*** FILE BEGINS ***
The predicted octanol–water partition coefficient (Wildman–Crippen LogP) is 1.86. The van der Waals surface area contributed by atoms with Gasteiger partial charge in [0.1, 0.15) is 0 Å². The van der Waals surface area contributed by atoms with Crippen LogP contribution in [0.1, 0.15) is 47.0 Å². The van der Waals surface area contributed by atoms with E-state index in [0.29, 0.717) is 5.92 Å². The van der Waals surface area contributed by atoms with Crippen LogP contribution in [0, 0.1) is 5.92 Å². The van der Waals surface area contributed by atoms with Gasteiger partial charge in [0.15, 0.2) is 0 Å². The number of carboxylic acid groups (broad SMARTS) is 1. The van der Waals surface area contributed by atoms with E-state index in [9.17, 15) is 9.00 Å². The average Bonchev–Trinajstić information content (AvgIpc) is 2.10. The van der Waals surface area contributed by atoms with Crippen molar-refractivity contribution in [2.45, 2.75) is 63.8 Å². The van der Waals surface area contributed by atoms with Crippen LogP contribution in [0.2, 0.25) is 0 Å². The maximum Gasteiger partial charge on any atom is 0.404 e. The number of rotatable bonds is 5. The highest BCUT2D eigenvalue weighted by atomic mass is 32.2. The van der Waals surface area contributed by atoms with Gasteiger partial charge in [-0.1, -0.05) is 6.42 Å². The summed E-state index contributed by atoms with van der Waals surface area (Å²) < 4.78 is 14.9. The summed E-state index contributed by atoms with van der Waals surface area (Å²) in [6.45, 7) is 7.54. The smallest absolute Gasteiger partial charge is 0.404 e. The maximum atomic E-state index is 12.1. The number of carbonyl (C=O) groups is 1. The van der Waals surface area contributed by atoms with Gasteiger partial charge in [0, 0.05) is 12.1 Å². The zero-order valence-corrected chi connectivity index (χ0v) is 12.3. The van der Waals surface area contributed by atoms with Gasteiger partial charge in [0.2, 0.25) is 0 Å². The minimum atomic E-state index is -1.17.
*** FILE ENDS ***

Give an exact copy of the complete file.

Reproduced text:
The predicted octanol–water partition coefficient (Wildman–Crippen LogP) is 1.86. The van der Waals surface area contributed by atoms with Gasteiger partial charge in [0.1, 0.15) is 0 Å². The van der Waals surface area contributed by atoms with Crippen LogP contribution in [0.1, 0.15) is 47.0 Å². The van der Waals surface area contributed by atoms with E-state index in [0.29, 0.717) is 5.92 Å². The van der Waals surface area contributed by atoms with Crippen LogP contribution in [0, 0.1) is 5.92 Å². The van der Waals surface area contributed by atoms with Gasteiger partial charge in [0.15, 0.2) is 0 Å². The number of carboxylic acid groups (broad SMARTS) is 1. The van der Waals surface area contributed by atoms with E-state index in [9.17, 15) is 9.00 Å². The average Bonchev–Trinajstić information content (AvgIpc) is 2.10. The van der Waals surface area contributed by atoms with Crippen molar-refractivity contribution in [2.45, 2.75) is 63.8 Å². The van der Waals surface area contributed by atoms with Crippen LogP contribution in [0.2, 0.25) is 0 Å². The maximum Gasteiger partial charge on any atom is 0.404 e. The number of rotatable bonds is 5. The highest BCUT2D eigenvalue weighted by atomic mass is 32.2. The van der Waals surface area contributed by atoms with Gasteiger partial charge in [-0.1, -0.05) is 6.42 Å². The summed E-state index contributed by atoms with van der Waals surface area (Å²) < 4.78 is 14.9. The summed E-state index contributed by atoms with van der Waals surface area (Å²) in [6.45, 7) is 7.54. The smallest absolute Gasteiger partial charge is 0.404 e. The maximum atomic E-state index is 12.1. The number of carbonyl (C=O) groups is 1. The van der Waals surface area contributed by atoms with Gasteiger partial charge in [0, 0.05) is 12.1 Å². The zero-order valence-corrected chi connectivity index (χ0v) is 12.3. The van der Waals surface area contributed by atoms with Gasteiger partial charge in [0.2, 0.25) is 0 Å². The minimum atomic E-state index is -1.17.